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ABM Treaty: President Putin Statement December 13 2001
TC Home > Treaties > ABM Treaty > Pres. Putin Statement

A STATEMENT MADE BY RUSSIAN PRESIDENT VLADIMIR PUTIN ON DECEMBER 13, 2001, REGARDING THE DECISION OF THE ADMINISTRATION OF THE UNITED STATES OF AMERICA TO WITHDRAW FROM THE ANTIBALLISTIC MISSILE TREATY OF 1972

The US Administration today announced that it will withdraw from the 1972 ABM Treaty in six months' time.

The Treaty does indeed allow each of the parties to withdraw from it under exceptional circumstances. The leadership of the United States has spoken about it repeatedly and this step has not come as a surprise to us. But we believe this decision to be mistaken.

As is known, Russia, like the United States and unlike other nuclear powers, has long possessed an effective system to overcome anti-missile defense. So, I can say with full confidence that the decision made by the President of the United States does not pose a threat to the national security of the Russian Federation.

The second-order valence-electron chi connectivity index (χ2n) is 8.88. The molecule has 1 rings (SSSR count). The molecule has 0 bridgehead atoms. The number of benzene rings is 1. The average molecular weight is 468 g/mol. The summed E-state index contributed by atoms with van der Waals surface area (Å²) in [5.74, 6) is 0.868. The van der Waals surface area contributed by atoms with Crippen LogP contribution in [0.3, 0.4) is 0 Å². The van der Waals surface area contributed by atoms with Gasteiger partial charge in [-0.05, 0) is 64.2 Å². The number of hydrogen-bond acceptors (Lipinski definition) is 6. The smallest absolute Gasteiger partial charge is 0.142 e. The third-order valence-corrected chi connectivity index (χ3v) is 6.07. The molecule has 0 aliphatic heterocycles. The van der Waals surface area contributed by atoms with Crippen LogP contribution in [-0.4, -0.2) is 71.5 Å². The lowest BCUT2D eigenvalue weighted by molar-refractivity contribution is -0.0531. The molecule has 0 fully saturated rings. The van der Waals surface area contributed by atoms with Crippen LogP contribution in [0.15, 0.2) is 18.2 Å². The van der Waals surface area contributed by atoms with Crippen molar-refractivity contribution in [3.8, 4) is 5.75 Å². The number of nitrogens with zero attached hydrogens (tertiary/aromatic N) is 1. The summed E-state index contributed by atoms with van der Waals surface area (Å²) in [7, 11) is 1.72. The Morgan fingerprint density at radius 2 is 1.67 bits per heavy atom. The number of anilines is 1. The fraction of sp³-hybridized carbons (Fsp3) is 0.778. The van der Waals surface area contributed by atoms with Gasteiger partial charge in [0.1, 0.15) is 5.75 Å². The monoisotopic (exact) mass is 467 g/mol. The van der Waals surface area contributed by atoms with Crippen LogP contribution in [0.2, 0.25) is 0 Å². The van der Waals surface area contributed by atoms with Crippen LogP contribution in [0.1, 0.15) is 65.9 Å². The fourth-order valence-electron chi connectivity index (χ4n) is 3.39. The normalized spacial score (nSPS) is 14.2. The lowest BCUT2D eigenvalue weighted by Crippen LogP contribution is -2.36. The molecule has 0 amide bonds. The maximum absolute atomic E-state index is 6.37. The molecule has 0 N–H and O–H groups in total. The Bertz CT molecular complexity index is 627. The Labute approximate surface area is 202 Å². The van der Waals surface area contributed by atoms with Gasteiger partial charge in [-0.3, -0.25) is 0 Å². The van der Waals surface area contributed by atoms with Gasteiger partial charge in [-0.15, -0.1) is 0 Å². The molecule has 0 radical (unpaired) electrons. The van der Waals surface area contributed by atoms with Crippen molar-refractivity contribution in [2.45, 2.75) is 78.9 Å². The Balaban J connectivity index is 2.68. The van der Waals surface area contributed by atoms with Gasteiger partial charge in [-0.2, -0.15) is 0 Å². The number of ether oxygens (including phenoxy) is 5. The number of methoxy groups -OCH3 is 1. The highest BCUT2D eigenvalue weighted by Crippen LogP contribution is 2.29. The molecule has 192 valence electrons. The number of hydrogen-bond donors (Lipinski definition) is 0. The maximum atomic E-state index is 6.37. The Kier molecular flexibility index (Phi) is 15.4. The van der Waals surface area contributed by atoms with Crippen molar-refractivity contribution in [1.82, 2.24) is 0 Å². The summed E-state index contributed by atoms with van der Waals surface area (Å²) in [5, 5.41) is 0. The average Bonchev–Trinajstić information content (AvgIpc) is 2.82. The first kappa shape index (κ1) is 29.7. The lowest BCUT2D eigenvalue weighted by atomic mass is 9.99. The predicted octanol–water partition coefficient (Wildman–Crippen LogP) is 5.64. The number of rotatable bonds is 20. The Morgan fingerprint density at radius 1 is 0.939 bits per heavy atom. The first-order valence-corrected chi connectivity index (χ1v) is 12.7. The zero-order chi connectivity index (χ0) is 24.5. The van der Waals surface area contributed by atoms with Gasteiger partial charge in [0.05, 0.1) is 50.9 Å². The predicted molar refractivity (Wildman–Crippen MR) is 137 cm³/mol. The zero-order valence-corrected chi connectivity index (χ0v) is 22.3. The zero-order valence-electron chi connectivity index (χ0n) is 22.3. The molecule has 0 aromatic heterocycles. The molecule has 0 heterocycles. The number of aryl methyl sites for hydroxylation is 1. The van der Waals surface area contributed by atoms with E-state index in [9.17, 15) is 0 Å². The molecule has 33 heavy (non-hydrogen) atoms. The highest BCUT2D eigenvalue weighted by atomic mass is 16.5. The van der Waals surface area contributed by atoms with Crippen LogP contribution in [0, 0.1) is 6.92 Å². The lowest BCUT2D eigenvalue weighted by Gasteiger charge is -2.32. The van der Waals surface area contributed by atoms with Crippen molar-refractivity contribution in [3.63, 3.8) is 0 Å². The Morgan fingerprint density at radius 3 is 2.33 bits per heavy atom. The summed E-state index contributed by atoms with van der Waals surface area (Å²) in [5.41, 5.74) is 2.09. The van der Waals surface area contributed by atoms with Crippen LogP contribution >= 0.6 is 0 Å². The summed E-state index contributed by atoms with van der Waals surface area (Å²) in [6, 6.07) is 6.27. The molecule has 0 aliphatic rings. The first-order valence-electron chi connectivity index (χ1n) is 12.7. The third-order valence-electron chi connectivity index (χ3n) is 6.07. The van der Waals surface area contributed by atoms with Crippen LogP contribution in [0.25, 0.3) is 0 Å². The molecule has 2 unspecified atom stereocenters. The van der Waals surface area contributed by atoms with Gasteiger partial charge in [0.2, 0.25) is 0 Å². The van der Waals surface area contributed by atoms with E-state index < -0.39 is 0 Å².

At the same time our country elected not to accept the insistent proposals on the part of the US to jointly withdraw from the ABM Treaty and did everything it could to preserve the Treaty. I still think that this is a correct and valid position. Russia was guided above all by the aim of preserving and strengthening the international legal foundation in the field of disarmament and non-proliferation of mass destruction weapons.

The ABM Treaty is one of the supporting elements of the legal system in this field. That system was created through joint efforts during the past decades.

It is our conviction that the development of the situation in the present world dictates a certain logic of actions.

Now that the world has been confronted with new threats one cannot allow a legal vacuum to be formed in the sphere of strategic stability. One should not undermine the regimes of non-proliferation of mass destruction weapons.

I believe that the present level of bilateral relations between the Russian Federation and the US should not only be preserved but should be used for working out a new framework of strategic relations as soon as possible.

Along with the problem of anti-missile defense a particularly important task under these conditions is putting a legal seal on the achieved agreements on further radical, irreversible and verifiable cuts of strategic offensive weapons, in our opinion to the level of 1,500-2,200 nuclear warheads for each side.

In conclusion I would like to note that Russia will continue to adhere firmly to its course in world affairs aimed at strengthening strategic stability and international security.

 

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